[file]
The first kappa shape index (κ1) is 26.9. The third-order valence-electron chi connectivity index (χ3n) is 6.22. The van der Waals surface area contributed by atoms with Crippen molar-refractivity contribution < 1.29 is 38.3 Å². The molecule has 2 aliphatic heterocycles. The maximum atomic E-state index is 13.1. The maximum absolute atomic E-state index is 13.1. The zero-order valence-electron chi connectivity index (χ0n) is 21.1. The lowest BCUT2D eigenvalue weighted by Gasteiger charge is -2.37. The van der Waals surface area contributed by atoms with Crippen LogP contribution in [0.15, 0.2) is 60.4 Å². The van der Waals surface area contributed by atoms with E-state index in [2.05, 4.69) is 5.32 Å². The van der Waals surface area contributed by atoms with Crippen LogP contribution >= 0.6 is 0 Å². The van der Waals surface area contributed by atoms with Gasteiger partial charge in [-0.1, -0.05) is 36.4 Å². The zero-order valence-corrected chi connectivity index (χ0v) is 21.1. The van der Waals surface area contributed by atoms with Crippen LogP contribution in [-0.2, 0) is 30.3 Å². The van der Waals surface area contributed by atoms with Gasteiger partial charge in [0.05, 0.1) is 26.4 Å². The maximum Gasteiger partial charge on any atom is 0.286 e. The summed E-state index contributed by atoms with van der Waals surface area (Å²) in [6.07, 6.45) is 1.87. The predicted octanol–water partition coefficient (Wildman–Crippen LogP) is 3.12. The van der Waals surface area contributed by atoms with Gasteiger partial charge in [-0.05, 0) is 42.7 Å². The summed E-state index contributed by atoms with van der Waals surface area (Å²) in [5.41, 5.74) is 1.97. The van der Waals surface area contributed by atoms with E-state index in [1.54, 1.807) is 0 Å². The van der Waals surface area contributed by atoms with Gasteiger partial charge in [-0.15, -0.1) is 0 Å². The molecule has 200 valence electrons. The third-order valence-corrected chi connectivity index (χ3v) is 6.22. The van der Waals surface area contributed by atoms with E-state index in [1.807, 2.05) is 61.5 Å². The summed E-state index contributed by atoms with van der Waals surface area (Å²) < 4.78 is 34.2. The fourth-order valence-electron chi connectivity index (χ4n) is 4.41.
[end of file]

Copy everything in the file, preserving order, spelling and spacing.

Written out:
The first kappa shape index (κ1) is 26.9. The third-order valence-electron chi connectivity index (χ3n) is 6.22. The van der Waals surface area contributed by atoms with Crippen molar-refractivity contribution < 1.29 is 38.3 Å². The molecule has 2 aliphatic heterocycles. The maximum atomic E-state index is 13.1. The maximum absolute atomic E-state index is 13.1. The zero-order valence-electron chi connectivity index (χ0n) is 21.1. The lowest BCUT2D eigenvalue weighted by Gasteiger charge is -2.37. The van der Waals surface area contributed by atoms with Crippen LogP contribution in [0.15, 0.2) is 60.4 Å². The van der Waals surface area contributed by atoms with E-state index in [2.05, 4.69) is 5.32 Å². The van der Waals surface area contributed by atoms with Crippen LogP contribution >= 0.6 is 0 Å². The van der Waals surface area contributed by atoms with Gasteiger partial charge in [-0.1, -0.05) is 36.4 Å². The zero-order valence-corrected chi connectivity index (χ0v) is 21.1. The van der Waals surface area contributed by atoms with Crippen LogP contribution in [-0.2, 0) is 30.3 Å². The van der Waals surface area contributed by atoms with Gasteiger partial charge in [0.05, 0.1) is 26.4 Å². The maximum Gasteiger partial charge on any atom is 0.286 e. The summed E-state index contributed by atoms with van der Waals surface area (Å²) in [6.07, 6.45) is 1.87. The predicted octanol–water partition coefficient (Wildman–Crippen LogP) is 3.12. The van der Waals surface area contributed by atoms with Gasteiger partial charge in [-0.05, 0) is 42.7 Å². The summed E-state index contributed by atoms with van der Waals surface area (Å²) in [5.41, 5.74) is 1.97. The van der Waals surface area contributed by atoms with E-state index in [1.54, 1.807) is 0 Å². The van der Waals surface area contributed by atoms with Gasteiger partial charge in [-0.15, -0.1) is 0 Å². The molecule has 200 valence electrons. The third-order valence-corrected chi connectivity index (χ3v) is 6.22. The van der Waals surface area contributed by atoms with E-state index in [1.807, 2.05) is 61.5 Å². The summed E-state index contributed by atoms with van der Waals surface area (Å²) < 4.78 is 34.2. The fourth-order valence-electron chi connectivity index (χ4n) is 4.41.